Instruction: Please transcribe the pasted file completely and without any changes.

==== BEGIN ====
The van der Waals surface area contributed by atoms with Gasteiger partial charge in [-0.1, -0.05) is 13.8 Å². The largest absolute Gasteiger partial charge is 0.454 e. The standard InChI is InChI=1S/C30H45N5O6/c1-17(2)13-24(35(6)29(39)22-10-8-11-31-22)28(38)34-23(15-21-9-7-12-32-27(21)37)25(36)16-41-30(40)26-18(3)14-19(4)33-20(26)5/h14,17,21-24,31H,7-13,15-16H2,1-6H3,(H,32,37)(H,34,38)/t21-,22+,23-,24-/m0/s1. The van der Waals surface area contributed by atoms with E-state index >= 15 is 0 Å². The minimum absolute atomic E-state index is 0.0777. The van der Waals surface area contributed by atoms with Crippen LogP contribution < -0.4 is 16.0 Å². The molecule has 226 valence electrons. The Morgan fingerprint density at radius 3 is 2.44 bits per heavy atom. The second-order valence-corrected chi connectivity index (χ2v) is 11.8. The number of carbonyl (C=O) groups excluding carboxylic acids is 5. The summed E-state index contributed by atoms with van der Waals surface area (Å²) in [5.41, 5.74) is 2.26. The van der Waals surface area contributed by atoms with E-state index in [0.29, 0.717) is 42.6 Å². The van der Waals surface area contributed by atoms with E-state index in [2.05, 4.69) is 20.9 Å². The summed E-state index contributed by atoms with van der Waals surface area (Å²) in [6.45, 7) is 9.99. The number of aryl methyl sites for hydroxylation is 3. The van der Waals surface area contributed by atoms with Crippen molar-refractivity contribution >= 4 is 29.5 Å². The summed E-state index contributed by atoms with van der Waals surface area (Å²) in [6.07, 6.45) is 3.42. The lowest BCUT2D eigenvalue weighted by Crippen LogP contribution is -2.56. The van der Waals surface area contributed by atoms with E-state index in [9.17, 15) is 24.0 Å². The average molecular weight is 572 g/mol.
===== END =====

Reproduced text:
The van der Waals surface area contributed by atoms with Gasteiger partial charge in [-0.1, -0.05) is 13.8 Å². The largest absolute Gasteiger partial charge is 0.454 e. The standard InChI is InChI=1S/C30H45N5O6/c1-17(2)13-24(35(6)29(39)22-10-8-11-31-22)28(38)34-23(15-21-9-7-12-32-27(21)37)25(36)16-41-30(40)26-18(3)14-19(4)33-20(26)5/h14,17,21-24,31H,7-13,15-16H2,1-6H3,(H,32,37)(H,34,38)/t21-,22+,23-,24-/m0/s1. The van der Waals surface area contributed by atoms with E-state index >= 15 is 0 Å². The minimum absolute atomic E-state index is 0.0777. The van der Waals surface area contributed by atoms with Crippen LogP contribution < -0.4 is 16.0 Å². The molecule has 226 valence electrons. The Morgan fingerprint density at radius 3 is 2.44 bits per heavy atom. The second-order valence-corrected chi connectivity index (χ2v) is 11.8. The number of carbonyl (C=O) groups excluding carboxylic acids is 5. The summed E-state index contributed by atoms with van der Waals surface area (Å²) in [5.41, 5.74) is 2.26. The van der Waals surface area contributed by atoms with E-state index in [0.29, 0.717) is 42.6 Å². The van der Waals surface area contributed by atoms with E-state index in [2.05, 4.69) is 20.9 Å². The summed E-state index contributed by atoms with van der Waals surface area (Å²) in [6.45, 7) is 9.99. The number of aryl methyl sites for hydroxylation is 3. The van der Waals surface area contributed by atoms with Crippen molar-refractivity contribution >= 4 is 29.5 Å². The summed E-state index contributed by atoms with van der Waals surface area (Å²) in [6.07, 6.45) is 3.42. The lowest BCUT2D eigenvalue weighted by Crippen LogP contribution is -2.56. The van der Waals surface area contributed by atoms with E-state index in [9.17, 15) is 24.0 Å². The average molecular weight is 572 g/mol.